Love & Affection

What is your intention behind how you handle and socialise your ferret? If you handle your ferret with love, patience and care, they will be able to sense that you have positive intentions towards them and be more likely to start to trust you. The more love and affection you give them the more they will be likely to warm to you and show affection back to you by licking you or sitting in one spot in one place for more than a few seconds. When a bond gets really deep you might even experience them seeking out your company and sleeping in your lap. If you think about it, being in a sleep state is one of the most vulnerable states we can be in around someone else, and the same goes for all animals. That is why most animals take precautions to keep themselves safe during a sleep state. They might sleep in burrows or in groups, humans lock the doors at night to keep themselves safe in a sleep state. So when your ferret seeks your company and falls asleep in your lap, then it is generally pretty safe to assume that you have developed a special trusting relationship that could have only come from a place of you looking after it from a place of love, care and comfort.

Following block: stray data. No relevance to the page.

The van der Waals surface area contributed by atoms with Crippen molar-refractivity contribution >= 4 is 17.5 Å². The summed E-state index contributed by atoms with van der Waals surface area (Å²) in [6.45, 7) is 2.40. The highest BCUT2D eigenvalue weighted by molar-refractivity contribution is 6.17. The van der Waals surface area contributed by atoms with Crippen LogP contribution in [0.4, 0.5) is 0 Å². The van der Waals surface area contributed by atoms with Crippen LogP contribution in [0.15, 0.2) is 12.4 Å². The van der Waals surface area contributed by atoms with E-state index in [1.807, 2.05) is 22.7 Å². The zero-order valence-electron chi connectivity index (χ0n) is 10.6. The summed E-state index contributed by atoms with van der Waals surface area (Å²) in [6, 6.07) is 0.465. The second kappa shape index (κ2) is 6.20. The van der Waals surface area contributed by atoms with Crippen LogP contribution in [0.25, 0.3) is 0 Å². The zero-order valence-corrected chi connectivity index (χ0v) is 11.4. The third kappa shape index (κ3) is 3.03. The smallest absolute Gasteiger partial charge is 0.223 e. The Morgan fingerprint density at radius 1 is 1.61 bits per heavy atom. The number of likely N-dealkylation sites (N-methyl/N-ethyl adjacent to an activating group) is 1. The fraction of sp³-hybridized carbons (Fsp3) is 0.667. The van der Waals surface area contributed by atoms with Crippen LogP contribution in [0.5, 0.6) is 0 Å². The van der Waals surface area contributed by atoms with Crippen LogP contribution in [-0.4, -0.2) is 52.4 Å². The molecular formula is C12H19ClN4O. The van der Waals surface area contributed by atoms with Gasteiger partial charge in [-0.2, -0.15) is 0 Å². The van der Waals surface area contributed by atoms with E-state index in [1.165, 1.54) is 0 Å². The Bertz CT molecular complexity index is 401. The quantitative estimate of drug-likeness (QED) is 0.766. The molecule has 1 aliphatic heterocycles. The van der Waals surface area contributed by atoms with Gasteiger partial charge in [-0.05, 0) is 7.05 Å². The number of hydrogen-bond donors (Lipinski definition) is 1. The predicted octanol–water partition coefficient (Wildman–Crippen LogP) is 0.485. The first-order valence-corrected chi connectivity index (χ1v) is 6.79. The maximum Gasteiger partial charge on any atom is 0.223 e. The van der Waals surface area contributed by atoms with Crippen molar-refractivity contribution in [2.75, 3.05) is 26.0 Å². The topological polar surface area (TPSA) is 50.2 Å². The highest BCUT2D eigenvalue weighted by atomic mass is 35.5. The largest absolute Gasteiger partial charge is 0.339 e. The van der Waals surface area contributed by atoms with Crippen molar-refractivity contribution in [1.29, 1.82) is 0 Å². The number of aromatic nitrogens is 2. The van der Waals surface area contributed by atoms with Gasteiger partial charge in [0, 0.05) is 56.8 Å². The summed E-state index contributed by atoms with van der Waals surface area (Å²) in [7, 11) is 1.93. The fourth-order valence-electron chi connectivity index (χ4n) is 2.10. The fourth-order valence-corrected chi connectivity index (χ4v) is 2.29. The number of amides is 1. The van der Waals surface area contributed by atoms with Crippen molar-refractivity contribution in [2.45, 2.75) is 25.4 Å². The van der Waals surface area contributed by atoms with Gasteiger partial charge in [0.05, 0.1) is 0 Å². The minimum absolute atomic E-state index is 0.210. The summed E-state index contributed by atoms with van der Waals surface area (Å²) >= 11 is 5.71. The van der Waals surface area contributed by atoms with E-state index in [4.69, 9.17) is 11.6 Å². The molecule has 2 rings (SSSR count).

Quality Time: Training & Games (walking on lead, adventures together, playing together)

Another way to strengthen your bond with your ferret is to spend quality time with it. If you observe your ferret, and read about ferret behaviour, you may realise that ferrets value exploring and playing. If you can appeal to their values when you spend quality time together you will find that they will enjoy spending time with you and might even try to engage you in play because you have spoken their “language”, appealed to their highest values, and done things with them that they really enjoy, stimulates their mind, makes their life more fulfilling. Some of the things you can try are trick training, taking your ferret out for walks on a lead, playing together and providing them with a number of games and toys to play with. Don’t be affraid to get down on the ground and spend a lot of time interacting with them. Don’t force things though. Allow the relationship between you to grow organically and for the trust to form.